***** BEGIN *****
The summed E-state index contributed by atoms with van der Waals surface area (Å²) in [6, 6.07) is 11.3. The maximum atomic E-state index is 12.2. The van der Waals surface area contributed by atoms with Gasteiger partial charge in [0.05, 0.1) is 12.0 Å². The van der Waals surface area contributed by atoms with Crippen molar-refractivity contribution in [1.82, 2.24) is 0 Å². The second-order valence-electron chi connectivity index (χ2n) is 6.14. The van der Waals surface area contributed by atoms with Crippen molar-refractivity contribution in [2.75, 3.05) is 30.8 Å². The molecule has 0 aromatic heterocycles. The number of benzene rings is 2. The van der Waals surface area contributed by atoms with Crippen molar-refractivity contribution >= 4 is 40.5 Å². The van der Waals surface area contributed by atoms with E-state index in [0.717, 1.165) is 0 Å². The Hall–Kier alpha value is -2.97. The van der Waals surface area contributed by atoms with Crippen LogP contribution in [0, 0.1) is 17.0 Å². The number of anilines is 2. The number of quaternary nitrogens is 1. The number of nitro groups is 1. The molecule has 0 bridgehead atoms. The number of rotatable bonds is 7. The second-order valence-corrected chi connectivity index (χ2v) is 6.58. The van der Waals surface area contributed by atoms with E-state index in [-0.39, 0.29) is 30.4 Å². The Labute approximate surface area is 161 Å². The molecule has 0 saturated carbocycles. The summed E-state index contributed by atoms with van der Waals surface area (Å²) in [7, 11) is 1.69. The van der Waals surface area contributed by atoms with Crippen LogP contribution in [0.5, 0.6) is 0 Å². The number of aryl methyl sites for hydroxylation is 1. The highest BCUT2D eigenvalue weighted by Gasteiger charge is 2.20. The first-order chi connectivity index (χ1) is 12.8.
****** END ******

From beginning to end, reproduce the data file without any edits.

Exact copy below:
The summed E-state index contributed by atoms with van der Waals surface area (Å²) in [6, 6.07) is 11.3. The maximum atomic E-state index is 12.2. The van der Waals surface area contributed by atoms with Gasteiger partial charge in [0.05, 0.1) is 12.0 Å². The van der Waals surface area contributed by atoms with Crippen molar-refractivity contribution in [1.82, 2.24) is 0 Å². The second-order valence-electron chi connectivity index (χ2n) is 6.14. The van der Waals surface area contributed by atoms with Crippen molar-refractivity contribution in [2.75, 3.05) is 30.8 Å². The molecule has 0 aromatic heterocycles. The number of benzene rings is 2. The van der Waals surface area contributed by atoms with Crippen molar-refractivity contribution >= 4 is 40.5 Å². The van der Waals surface area contributed by atoms with E-state index in [0.717, 1.165) is 0 Å². The Hall–Kier alpha value is -2.97. The van der Waals surface area contributed by atoms with Crippen LogP contribution in [0, 0.1) is 17.0 Å². The number of anilines is 2. The number of quaternary nitrogens is 1. The number of nitro groups is 1. The molecule has 0 bridgehead atoms. The number of rotatable bonds is 7. The second-order valence-corrected chi connectivity index (χ2v) is 6.58. The van der Waals surface area contributed by atoms with E-state index in [-0.39, 0.29) is 30.4 Å². The Labute approximate surface area is 161 Å². The molecule has 0 saturated carbocycles. The summed E-state index contributed by atoms with van der Waals surface area (Å²) in [7, 11) is 1.69. The van der Waals surface area contributed by atoms with Crippen LogP contribution in [0.5, 0.6) is 0 Å². The number of aryl methyl sites for hydroxylation is 1. The highest BCUT2D eigenvalue weighted by Gasteiger charge is 2.20. The first-order chi connectivity index (χ1) is 12.8.